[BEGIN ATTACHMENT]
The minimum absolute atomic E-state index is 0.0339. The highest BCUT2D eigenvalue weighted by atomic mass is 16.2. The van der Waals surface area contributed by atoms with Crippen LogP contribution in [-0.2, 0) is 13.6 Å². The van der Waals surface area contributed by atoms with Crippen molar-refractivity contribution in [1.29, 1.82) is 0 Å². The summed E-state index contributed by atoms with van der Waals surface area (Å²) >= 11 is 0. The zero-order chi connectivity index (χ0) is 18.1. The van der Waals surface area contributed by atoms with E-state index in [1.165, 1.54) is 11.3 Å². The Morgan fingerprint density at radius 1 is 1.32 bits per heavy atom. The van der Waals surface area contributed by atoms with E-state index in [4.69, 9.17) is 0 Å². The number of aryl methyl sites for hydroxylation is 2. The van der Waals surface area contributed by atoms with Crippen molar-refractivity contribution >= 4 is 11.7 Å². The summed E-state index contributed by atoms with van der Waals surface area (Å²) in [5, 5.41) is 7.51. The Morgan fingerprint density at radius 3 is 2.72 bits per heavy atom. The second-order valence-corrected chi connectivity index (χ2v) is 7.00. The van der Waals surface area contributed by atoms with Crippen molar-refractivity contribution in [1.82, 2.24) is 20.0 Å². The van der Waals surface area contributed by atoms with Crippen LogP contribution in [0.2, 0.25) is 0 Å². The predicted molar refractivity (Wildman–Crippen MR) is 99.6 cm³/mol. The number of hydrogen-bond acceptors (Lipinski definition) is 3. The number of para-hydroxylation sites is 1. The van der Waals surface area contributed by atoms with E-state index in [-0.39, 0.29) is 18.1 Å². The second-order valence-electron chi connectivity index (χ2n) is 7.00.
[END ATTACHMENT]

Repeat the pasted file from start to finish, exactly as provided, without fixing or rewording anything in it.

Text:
The minimum absolute atomic E-state index is 0.0339. The highest BCUT2D eigenvalue weighted by atomic mass is 16.2. The van der Waals surface area contributed by atoms with Crippen LogP contribution in [-0.2, 0) is 13.6 Å². The van der Waals surface area contributed by atoms with Crippen molar-refractivity contribution in [1.29, 1.82) is 0 Å². The summed E-state index contributed by atoms with van der Waals surface area (Å²) >= 11 is 0. The zero-order chi connectivity index (χ0) is 18.1. The van der Waals surface area contributed by atoms with E-state index in [1.165, 1.54) is 11.3 Å². The Morgan fingerprint density at radius 1 is 1.32 bits per heavy atom. The van der Waals surface area contributed by atoms with E-state index in [4.69, 9.17) is 0 Å². The number of aryl methyl sites for hydroxylation is 2. The van der Waals surface area contributed by atoms with Crippen molar-refractivity contribution >= 4 is 11.7 Å². The summed E-state index contributed by atoms with van der Waals surface area (Å²) in [5, 5.41) is 7.51. The Morgan fingerprint density at radius 3 is 2.72 bits per heavy atom. The second-order valence-corrected chi connectivity index (χ2v) is 7.00. The van der Waals surface area contributed by atoms with Crippen molar-refractivity contribution in [1.82, 2.24) is 20.0 Å². The van der Waals surface area contributed by atoms with Crippen LogP contribution in [0.2, 0.25) is 0 Å². The predicted molar refractivity (Wildman–Crippen MR) is 99.6 cm³/mol. The number of hydrogen-bond acceptors (Lipinski definition) is 3. The number of para-hydroxylation sites is 1. The van der Waals surface area contributed by atoms with E-state index in [-0.39, 0.29) is 18.1 Å². The second-order valence-electron chi connectivity index (χ2n) is 7.00.